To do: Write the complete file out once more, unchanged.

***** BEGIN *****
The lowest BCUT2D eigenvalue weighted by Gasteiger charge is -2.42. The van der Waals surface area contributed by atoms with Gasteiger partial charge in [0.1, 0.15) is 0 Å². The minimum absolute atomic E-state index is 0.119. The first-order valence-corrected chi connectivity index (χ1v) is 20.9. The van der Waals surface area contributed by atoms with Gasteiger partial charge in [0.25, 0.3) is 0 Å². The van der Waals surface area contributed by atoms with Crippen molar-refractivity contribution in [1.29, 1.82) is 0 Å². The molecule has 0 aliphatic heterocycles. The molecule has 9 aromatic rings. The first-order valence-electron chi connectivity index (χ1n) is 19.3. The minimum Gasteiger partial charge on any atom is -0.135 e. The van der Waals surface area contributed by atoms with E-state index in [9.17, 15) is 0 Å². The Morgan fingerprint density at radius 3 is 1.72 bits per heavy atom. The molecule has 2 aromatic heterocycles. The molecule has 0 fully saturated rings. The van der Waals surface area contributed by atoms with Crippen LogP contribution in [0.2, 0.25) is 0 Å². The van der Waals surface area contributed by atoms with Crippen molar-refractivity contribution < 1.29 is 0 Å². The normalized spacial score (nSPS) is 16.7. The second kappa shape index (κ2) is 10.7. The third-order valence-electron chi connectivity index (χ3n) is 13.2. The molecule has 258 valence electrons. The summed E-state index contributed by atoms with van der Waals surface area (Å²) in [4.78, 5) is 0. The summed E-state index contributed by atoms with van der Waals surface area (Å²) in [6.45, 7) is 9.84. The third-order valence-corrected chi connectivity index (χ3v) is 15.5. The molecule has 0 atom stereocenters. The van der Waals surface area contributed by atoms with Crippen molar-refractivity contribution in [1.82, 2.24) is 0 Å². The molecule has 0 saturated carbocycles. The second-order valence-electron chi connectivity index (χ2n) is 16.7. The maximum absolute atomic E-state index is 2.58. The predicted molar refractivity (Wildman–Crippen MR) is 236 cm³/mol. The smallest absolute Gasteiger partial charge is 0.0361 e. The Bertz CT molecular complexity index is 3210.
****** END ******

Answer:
The lowest BCUT2D eigenvalue weighted by Gasteiger charge is -2.42. The van der Waals surface area contributed by atoms with Gasteiger partial charge in [0.1, 0.15) is 0 Å². The minimum absolute atomic E-state index is 0.119. The first-order valence-corrected chi connectivity index (χ1v) is 20.9. The van der Waals surface area contributed by atoms with Gasteiger partial charge in [0.25, 0.3) is 0 Å². The van der Waals surface area contributed by atoms with Crippen molar-refractivity contribution in [1.29, 1.82) is 0 Å². The molecule has 0 aliphatic heterocycles. The molecule has 9 aromatic rings. The first-order valence-electron chi connectivity index (χ1n) is 19.3. The minimum Gasteiger partial charge on any atom is -0.135 e. The van der Waals surface area contributed by atoms with E-state index in [9.17, 15) is 0 Å². The Morgan fingerprint density at radius 3 is 1.72 bits per heavy atom. The molecule has 2 aromatic heterocycles. The molecule has 0 fully saturated rings. The van der Waals surface area contributed by atoms with Crippen LogP contribution in [0.2, 0.25) is 0 Å². The van der Waals surface area contributed by atoms with Crippen molar-refractivity contribution < 1.29 is 0 Å². The normalized spacial score (nSPS) is 16.7. The second kappa shape index (κ2) is 10.7. The third-order valence-electron chi connectivity index (χ3n) is 13.2. The molecule has 258 valence electrons. The summed E-state index contributed by atoms with van der Waals surface area (Å²) in [4.78, 5) is 0. The summed E-state index contributed by atoms with van der Waals surface area (Å²) in [6.45, 7) is 9.84. The third-order valence-corrected chi connectivity index (χ3v) is 15.5. The molecule has 0 atom stereocenters. The van der Waals surface area contributed by atoms with Crippen molar-refractivity contribution in [1.82, 2.24) is 0 Å². The molecule has 0 saturated carbocycles. The second-order valence-electron chi connectivity index (χ2n) is 16.7. The maximum absolute atomic E-state index is 2.58. The predicted molar refractivity (Wildman–Crippen MR) is 236 cm³/mol. The smallest absolute Gasteiger partial charge is 0.0361 e. The Bertz CT molecular complexity index is 3210.